The role of multiple identities and acculturation strategies in the psychological well-being of Crimean Tatars: Intergenerational analysis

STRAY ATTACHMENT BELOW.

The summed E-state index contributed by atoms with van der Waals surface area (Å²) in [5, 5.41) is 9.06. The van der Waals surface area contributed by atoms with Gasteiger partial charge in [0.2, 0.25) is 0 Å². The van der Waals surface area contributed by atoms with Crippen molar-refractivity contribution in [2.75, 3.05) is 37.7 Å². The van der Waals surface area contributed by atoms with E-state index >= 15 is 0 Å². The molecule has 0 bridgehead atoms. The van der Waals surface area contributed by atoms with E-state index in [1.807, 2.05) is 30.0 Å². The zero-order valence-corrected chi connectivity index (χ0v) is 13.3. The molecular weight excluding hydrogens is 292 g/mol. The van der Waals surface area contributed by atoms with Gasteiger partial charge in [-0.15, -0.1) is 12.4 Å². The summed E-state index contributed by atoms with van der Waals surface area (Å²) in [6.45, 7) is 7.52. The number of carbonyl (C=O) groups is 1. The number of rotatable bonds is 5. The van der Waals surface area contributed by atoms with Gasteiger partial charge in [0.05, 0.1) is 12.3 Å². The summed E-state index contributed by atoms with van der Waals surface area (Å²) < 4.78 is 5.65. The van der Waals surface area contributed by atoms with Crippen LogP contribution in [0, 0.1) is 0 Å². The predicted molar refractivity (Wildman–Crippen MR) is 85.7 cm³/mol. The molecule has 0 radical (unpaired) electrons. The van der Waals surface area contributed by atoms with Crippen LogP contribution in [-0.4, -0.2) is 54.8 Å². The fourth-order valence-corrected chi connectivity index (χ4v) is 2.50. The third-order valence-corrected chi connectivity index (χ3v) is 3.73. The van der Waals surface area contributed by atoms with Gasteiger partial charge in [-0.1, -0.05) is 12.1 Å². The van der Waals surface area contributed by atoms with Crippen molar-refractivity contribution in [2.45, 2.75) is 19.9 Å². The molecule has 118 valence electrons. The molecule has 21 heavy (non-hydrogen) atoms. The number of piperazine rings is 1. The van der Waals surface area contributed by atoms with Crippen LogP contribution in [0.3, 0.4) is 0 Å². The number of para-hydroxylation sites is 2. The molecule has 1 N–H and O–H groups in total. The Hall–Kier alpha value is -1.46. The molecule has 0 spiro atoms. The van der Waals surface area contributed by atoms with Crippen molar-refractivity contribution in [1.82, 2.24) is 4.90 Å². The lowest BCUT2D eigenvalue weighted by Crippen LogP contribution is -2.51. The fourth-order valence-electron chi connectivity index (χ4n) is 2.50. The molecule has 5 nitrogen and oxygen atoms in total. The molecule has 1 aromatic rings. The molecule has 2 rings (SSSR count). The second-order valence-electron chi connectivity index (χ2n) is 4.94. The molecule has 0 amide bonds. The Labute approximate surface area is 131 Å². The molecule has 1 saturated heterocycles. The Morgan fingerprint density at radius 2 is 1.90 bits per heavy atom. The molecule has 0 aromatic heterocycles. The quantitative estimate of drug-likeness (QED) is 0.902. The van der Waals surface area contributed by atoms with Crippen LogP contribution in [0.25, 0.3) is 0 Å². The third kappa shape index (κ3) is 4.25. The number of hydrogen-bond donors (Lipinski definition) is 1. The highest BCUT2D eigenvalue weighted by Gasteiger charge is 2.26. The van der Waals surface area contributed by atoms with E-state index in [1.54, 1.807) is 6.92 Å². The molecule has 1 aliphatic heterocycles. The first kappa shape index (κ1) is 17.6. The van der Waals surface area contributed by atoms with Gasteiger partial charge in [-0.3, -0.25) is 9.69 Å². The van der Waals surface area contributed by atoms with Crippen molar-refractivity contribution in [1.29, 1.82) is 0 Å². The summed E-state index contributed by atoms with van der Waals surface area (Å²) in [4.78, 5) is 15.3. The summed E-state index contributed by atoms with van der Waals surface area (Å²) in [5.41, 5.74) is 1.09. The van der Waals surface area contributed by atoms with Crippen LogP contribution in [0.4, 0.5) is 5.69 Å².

Recent geopolitical transformations in the Crimea have been challenging for all residents of the peninsula – both ethnic majority and ethnic minorities. The present study aims to examine the role of multiple identities and acculturation strategies in psychological well-being of two generations of Crimean Tatars. Young generation of the Crimean Tatars (under 35 years old) was socialized mostly in the Ukrainian context, while Crimean Tatars of the older generation (over 35 years old) spent part of their life outside of the Crimea during the deportation. The sample included 269 Crimean Tatars (75% female) from 17 to 66 years old. The following methods were applied: scales for identities, acculturation strategies, the Satisfaction with Life Scale by Diener and the Rosenberg Self-Esteem Scale. Results showed that ethnic identity predicts self-esteem for both generations, and life satisfaction for young generation only. Among the younger generation of Crimean Tatars ethnic identity is positively related with the preference for integration, while place identity is positively related with the preference for separation. Integration strategy promotes life-satisfaction and self-esteem for older generation, while separation strategy predicts life-satisfaction for young generation of Crimean Tatars. The findings are discussed given the historical, political and social context of the Crimea.